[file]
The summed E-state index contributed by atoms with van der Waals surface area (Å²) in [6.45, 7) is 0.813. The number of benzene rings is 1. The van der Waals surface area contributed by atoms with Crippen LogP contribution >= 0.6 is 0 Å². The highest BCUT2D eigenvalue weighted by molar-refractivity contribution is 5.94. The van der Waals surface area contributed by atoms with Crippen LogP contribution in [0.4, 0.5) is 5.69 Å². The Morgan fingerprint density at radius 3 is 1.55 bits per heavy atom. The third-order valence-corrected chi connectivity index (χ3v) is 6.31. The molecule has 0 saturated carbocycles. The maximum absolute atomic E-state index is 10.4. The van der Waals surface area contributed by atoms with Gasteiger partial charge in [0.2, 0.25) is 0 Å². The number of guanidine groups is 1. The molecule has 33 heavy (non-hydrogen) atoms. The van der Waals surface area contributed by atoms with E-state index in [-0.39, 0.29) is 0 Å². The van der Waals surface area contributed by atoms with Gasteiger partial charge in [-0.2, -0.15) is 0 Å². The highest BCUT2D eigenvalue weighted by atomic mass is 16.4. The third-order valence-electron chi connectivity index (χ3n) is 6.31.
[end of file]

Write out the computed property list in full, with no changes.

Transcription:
The summed E-state index contributed by atoms with van der Waals surface area (Å²) in [6.45, 7) is 0.813. The number of benzene rings is 1. The van der Waals surface area contributed by atoms with Crippen LogP contribution >= 0.6 is 0 Å². The highest BCUT2D eigenvalue weighted by molar-refractivity contribution is 5.94. The van der Waals surface area contributed by atoms with Crippen LogP contribution in [0.4, 0.5) is 5.69 Å². The Morgan fingerprint density at radius 3 is 1.55 bits per heavy atom. The third-order valence-corrected chi connectivity index (χ3v) is 6.31. The molecule has 0 saturated carbocycles. The maximum absolute atomic E-state index is 10.4. The van der Waals surface area contributed by atoms with Gasteiger partial charge in [0.2, 0.25) is 0 Å². The number of guanidine groups is 1. The molecule has 33 heavy (non-hydrogen) atoms. The van der Waals surface area contributed by atoms with E-state index in [-0.39, 0.29) is 0 Å². The van der Waals surface area contributed by atoms with Gasteiger partial charge in [-0.2, -0.15) is 0 Å². The highest BCUT2D eigenvalue weighted by atomic mass is 16.4. The third-order valence-electron chi connectivity index (χ3n) is 6.31.